How can it be — intestinal bacteria are an essential part of human biology, but dysbacteriosis isn't recognized? This is very much like saying that there are no toothless people in the United States because all people without teeth wear dentures.
This tragic farce reminds me of the not-so-distant practice of bloodletting (phlebotomy) to alleviate a high fever. Countless millions of people, George Washington among them, had died from this barbaric 'treatment' because there was a universal belief among doctors that the body can easily replace lost blood. Come the 21st century, they still believe that fiber from dead plants can replace 400 species of once live bacteria.
Well, anything that kills bad bacteria also kills good bacteria, which are identical single-cell living organisms, albeit better behaving. Here‘s just a brief list of the most egregious villains. You will not find any particular recommendations here, because they‘re self-evident: don‘t use fiber, avoid antibiotics, remove amalgam fillings, use natural soaps, etc. Here we go:
Protein deficiency. The intestinal flora derives its energy and plastic nutrients not from food, but from mucin, which is secreted by healthy mucous membranes. Mucin is a glycoprotein—a molecule that bonds glucose with amino acids. Gastric and intestinal mucus is formed by combining mucin and water. Mucus protects the lining of the stomach and intestines from mechanical damage, enzymes, gastric acid, astringent bile, and food-born pathogens. The deficiency of the essential amino acid threonine, for example, curbs the body‘s ability to produce mucin, and, correspondingly, the bacteria‘s ability to function and procreate.
Excess dietary fiber. (Yes, you‘re reading it right.) The by-products of fiber‘s bacterial fermentation (short chain fatty acids, ethanol, and lactic acid) destroy bacteria for the same reason acids and alcohols are routinely used to sterilize surgical instruments—they burst bacterial membranes on contact. And that‘s how fiber addiction develops: as the fermentation destroys bacteria, you need more and more fiber to form stools. If you suddenly drop all fiber, and no longer have many bacteria left, constipation sets in as soon as the large intestine clears itself of the remaining bulk.
For some reason this point is causing intense consternation and controversy among the “experts” on all things fiber. If you are one too, and believe that I am stretching the facts to fit my point of view, please note the following:
(1) The operative phenomenon here isn't that “fiber causes dysbacteriosis,” — but 'excess fiber' — as in “the fermentation of excess dietary fiber.”
(2) Let me remind you that wine in the vat left for too long turns into vinegar, all the bacteria die off, and the fermentation stops. Bacterial fermentation in the wine vat, dear opponents, and in the pile of feces happens to be exactly the same process.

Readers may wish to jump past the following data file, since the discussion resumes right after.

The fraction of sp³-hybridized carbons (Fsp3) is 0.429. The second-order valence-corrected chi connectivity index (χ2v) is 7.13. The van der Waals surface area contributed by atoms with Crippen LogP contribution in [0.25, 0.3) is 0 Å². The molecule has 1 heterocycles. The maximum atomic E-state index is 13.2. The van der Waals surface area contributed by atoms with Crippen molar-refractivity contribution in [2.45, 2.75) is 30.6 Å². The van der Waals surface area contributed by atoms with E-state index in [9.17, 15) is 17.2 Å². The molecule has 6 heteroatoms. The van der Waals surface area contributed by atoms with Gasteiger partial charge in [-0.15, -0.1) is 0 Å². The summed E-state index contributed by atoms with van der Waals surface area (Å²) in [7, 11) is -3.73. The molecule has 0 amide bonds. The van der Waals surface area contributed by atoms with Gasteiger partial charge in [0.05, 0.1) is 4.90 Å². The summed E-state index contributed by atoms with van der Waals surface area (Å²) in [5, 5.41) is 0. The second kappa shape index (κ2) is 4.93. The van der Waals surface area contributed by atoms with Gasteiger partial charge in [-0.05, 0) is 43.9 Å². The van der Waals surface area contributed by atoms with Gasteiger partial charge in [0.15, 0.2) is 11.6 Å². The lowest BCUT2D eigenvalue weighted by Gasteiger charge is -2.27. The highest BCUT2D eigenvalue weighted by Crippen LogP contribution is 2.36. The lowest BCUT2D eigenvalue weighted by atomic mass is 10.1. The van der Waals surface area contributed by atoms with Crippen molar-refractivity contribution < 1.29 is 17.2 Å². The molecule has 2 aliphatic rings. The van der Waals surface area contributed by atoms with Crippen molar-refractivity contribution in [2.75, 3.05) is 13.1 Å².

(3) Finally, consider this corroborating quote: “Colonic bacteria ferment unabsorbed carbohydrates into CO2, methane, H2, and short-chain fatty acids (butyrate, propionate, acetate, and lactate). These fatty acids cause diarrhea. The gases cause abdominal distention and bloating.” (Malabsorption Syndromes; The Merck Manual of Diagnosis and Therapy.) Let the diarrhea run its course a day too long, and dysbacteriosis will soon follow. (God, I love those rare moments when Merck and I are singing the same tune.)
Intestinal acidity. Besides fermentation, excess acidity may occur when the pancreas fails to neutralize the stomach‘s content because of pancreatic disorders or an obstruction. In this instance, acidic digestive juices spill into the large intestine and destroy bacteria. Interestingly enough, the most likely cause of obstruction in an otherwise healthy person is the blockage of the pancreatic ducts by—you guessed it—too much indigestible fiber in the duodenum. Normal acidity (i.e. safe for bacteria) for stools is within the 6 to 7.2 pH range.
Diarrhea. Acute intestinal infection, food poisoning, laxatives, medical intervention, and other conditions may cause prolonged diarrhea, which will literally wash out all of the bacteria from your gut. An appendectomy (the removal of the appendix) also increases the risk of dysbacteriosis, because the appendix preserves the “starter” culture when diarrhea occurs.
Antibiotics and antibacterial medication (such as sulfanilamide, sulpha derivatives, Dynapen, Urex, Nydrazid, Macrodantin, Rifadin, and many others). Antibiotics and antibacterial drugs play an important, life-saving role in many circumstances. However, these drugs are widely and indiscriminately overprescribed to children and adults alike. One such prescription is often sufficient to wipe out the entire bacterial population of your gut.
Antibiotic residue in fowl, fish, livestock, and milk. Industrial farming necessitates the use of continuous, large doses of antibiotics to keep crowded, confined animals alive. Inevitably, some of these antibiotics transfer to the food supply, and affect humans.